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dc.contributor.advisorBaldwin, Ann L.en_US
dc.contributor.authorAlberding, Jonathan Paul
dc.creatorAlberding, Jonathan Paulen_US
dc.date.accessioned2013-04-11T09:18:17Z
dc.date.available2013-04-11T09:18:17Z
dc.date.issued2004en_US
dc.identifier.urihttp://hdl.handle.net/10150/280582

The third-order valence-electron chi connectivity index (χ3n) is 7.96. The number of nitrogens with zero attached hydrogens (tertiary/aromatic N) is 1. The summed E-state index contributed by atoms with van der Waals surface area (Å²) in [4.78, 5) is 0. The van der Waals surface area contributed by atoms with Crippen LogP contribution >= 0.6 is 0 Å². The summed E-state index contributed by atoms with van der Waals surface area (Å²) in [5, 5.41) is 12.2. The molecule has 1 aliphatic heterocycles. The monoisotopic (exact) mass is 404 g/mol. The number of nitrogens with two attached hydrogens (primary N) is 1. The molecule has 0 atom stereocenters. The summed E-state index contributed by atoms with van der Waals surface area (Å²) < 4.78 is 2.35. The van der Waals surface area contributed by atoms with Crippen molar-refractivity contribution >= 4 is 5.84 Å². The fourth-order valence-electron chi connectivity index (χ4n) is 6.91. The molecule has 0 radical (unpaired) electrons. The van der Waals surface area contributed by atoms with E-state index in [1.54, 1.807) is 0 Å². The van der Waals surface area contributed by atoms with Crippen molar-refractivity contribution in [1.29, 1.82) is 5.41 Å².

dc.description.abstractConvective fluid motion through artery walls aids in transvascular transport of macromolecules. Although measurements of convective filtration have been reported, they were all obtained under constant transmural pressure. However, arterial pressure in vivo is pulsatile. Therefore experiments were designed to compare filtration under steady and pulsatile pressure conditions. Hydraulic conductance was measured in cannulated excised rabbit carotid arteries at steady pressure. Next, pulsatile pressure trains were applied within the same vessels, and simultaneously, arterial distension was monitored using Optical Coherence Tomography (OCT). For each pulse train, the volume of fluid lost through filtration was measured (subtracting volume change due to residual distension), and compared to that predicted from steady pressure measurements. In order to determine the role of the endothelium in this response, and the effect of increasing pulsatile frequency from an initial value, one of each pair was de-endothelialized in some cases, and in other experiments a pulsatile pressure of 1 Hz was initially applied, followed by a pulsatile frequency of 2 Hz. In all cases the experimental filtration volumes were significantly increased compared to those predicted for steady pressure, but over time, the magnitude of the excess fluid loss was reduced. For de-endothelialized vessels, this reduction was not so marked. These studies suggest that changes in arterial pulsatility may transiently increase convective flux of macromolecules into the artery wall and that this is regulated by the endothelium. In a parallel study, Bovine Aortic Endothelial Cells (BAEC) were exposed to a transient pressure gradient and then held at 20 mmHg for ten or thirty minutes. After staining for actin fibers and/or catenin, the cells were examined using a deconvolution microscope. The location of actin fibers changed from the body of the cell (central fibers) to the edges of the cell (peripheral fibers), and beta-catenin increased around the periphery. This result indicates that cultured endothelial cells can sense a change in transcellular pressures and respond so as to maintain cell-to-cell adhesion. Overall, the observed responses of arteries and endothelial cells to transient pressure gradients in these studies suggest a dynamic role for the endothelium in regulating transvascular transport in vivo.